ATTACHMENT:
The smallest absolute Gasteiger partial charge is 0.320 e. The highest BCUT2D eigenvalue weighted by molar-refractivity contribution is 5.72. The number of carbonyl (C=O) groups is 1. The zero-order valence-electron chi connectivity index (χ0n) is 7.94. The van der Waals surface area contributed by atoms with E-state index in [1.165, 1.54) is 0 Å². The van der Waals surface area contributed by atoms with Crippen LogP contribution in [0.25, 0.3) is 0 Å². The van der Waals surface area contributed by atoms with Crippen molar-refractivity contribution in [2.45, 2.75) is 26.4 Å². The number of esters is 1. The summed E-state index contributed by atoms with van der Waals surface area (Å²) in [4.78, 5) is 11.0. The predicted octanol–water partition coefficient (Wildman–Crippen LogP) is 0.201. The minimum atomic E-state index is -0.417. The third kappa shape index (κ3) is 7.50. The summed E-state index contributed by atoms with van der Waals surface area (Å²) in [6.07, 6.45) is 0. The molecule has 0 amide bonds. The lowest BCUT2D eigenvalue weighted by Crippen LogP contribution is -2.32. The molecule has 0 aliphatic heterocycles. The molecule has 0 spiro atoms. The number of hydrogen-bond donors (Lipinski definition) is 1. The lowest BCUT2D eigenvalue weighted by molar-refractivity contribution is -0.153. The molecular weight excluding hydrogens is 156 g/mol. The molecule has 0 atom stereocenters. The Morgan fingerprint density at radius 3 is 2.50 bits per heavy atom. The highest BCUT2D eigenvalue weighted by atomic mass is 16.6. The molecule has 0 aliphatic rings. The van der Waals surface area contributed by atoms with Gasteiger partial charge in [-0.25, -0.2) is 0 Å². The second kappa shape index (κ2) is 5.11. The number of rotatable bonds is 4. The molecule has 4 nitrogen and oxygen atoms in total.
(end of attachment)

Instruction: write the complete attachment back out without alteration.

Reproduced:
The smallest absolute Gasteiger partial charge is 0.320 e. The highest BCUT2D eigenvalue weighted by molar-refractivity contribution is 5.72. The number of carbonyl (C=O) groups is 1. The zero-order valence-electron chi connectivity index (χ0n) is 7.94. The van der Waals surface area contributed by atoms with E-state index in [1.165, 1.54) is 0 Å². The van der Waals surface area contributed by atoms with Crippen LogP contribution in [0.25, 0.3) is 0 Å². The van der Waals surface area contributed by atoms with Crippen molar-refractivity contribution in [2.45, 2.75) is 26.4 Å². The number of esters is 1. The summed E-state index contributed by atoms with van der Waals surface area (Å²) in [4.78, 5) is 11.0. The predicted octanol–water partition coefficient (Wildman–Crippen LogP) is 0.201. The minimum atomic E-state index is -0.417. The third kappa shape index (κ3) is 7.50. The summed E-state index contributed by atoms with van der Waals surface area (Å²) in [6.07, 6.45) is 0. The molecule has 0 amide bonds. The lowest BCUT2D eigenvalue weighted by Crippen LogP contribution is -2.32. The molecule has 0 aliphatic heterocycles. The molecule has 0 spiro atoms. The number of hydrogen-bond donors (Lipinski definition) is 1. The lowest BCUT2D eigenvalue weighted by molar-refractivity contribution is -0.153. The molecular weight excluding hydrogens is 156 g/mol. The molecule has 0 atom stereocenters. The Morgan fingerprint density at radius 3 is 2.50 bits per heavy atom. The highest BCUT2D eigenvalue weighted by atomic mass is 16.6. The molecule has 0 aliphatic rings. The van der Waals surface area contributed by atoms with Gasteiger partial charge in [-0.25, -0.2) is 0 Å². The second kappa shape index (κ2) is 5.11. The number of rotatable bonds is 4. The molecule has 4 nitrogen and oxygen atoms in total.